For someone obsessed with fashion, I don’t often write about clothes. Fashion is a cultural product and, like any other cultural product, is influenced by a huge range of global and local phenomena. I find these influences – how, for example, economics affects local fashion production – sometimes more interesting than clothing itself.
But I’ve realised that’s not because the clothes of fashion are boring. It’s because the clothes of fashion we’re presented with day-to-day, in mass-read editorial or mass-market retail, are boring.
The ‘trickle down’ effect
Harriet Posner (the author of an important introductory text to fashion marketing) describes the ‘trickle down’ effect in the pyramid of the fashion industry: a creative concept travels from haute couture and high-end ready-to-wear all the way down to mass and value markets (Posner: 2011). At the top there are few products and few customers; at the bottom there are millions. As with any service which must be used by many, many people, what’s produced needs to be loved by as many people as possible, which in turn leads to a kind of ‘lowest common denominator’ of product.
To carry on with Posner’s analogy, the creative concepts embodied in couture and designer fashion become ‘watered down’ as they drip down to the mass market, because they need to appeal to a broader range of consumers.
The ‘watered down’ effect
While a high street retailer might produce one or two items a season which turn out to be completely ‘out there’ and commercially unsound, realistically even their most unusual items will be bought by hundreds of thousands of people. Compare that to luxury designer brands, who might make thousands of one item, or couture, who may not even make ten. These higher-end designers, with a smaller and more intimate customer base, can create fashion which is more exciting – because they have fewer customers they need to appeal to, and whom they know much better than those retailers catering to millions.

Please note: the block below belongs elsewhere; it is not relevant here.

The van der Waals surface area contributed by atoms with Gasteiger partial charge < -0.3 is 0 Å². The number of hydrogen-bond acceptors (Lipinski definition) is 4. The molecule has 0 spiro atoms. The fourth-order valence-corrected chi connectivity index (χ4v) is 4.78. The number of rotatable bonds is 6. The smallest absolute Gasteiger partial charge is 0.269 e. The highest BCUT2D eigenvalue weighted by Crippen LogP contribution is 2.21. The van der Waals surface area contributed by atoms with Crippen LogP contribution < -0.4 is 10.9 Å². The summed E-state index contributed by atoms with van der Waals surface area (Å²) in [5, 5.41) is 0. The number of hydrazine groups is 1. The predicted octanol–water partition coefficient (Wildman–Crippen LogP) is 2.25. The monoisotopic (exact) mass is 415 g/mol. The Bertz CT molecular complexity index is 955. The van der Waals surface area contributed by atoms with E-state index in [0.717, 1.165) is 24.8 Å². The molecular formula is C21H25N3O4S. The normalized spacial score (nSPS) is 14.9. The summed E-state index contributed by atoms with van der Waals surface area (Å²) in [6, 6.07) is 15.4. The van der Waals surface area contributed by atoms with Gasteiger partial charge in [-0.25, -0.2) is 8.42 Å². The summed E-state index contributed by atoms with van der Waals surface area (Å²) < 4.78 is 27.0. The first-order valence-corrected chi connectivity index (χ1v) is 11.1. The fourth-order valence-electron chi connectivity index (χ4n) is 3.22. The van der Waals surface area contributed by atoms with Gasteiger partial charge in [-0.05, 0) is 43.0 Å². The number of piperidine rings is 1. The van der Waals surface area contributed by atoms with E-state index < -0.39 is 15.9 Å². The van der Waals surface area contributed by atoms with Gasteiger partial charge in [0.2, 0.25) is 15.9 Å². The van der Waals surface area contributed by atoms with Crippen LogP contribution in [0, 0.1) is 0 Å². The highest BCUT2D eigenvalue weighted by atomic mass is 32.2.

This mass market is also more in tune with commercial appeal and the importance of sales (and rightly so) than couture or high end, which means if a trend or item works, they keep repeating it. That’s why in summer you can guarantee high street stores will stock floral and ‘tribal’ prints (a troublesome term), and in autumn it’ll be some sort of riff on safari/army and jewel tones. Every single year.
For those of us paying attention to the cycles of fashion, and interested in fashion as a creative cultural product (not just something to wear), this starts to get boring. Certain anomalies might intrigue us (like AW15 suede – impractical but very attractive) but if you looked at the timeline of fashion with half-closed eyes, you’d start to see the same splotches of cultural products occur again and again.
The well of creativity
One of the solutions is to return to the source of fashion: the big ideas driving fashion trends, the couture and luxury designers embodying those trends, and the unannounced influences which send certain trends off in another direction (like sub-cultural groups, political events, individual styling, etc.).
It takes time and energy to go back to the source, and I’ll reiterate here that (like the Internet) the fashion industry is not democratic: there are a number of barriers to seeing designer collections first hand, whether that’s a ticket, circulation figures or a decent WiFi connection. But when you do – as I’ve done for the first time in a while with the recent SS16 shows – there are many more exciting ideas and cultural products than mass editorial and retail would like us to believe.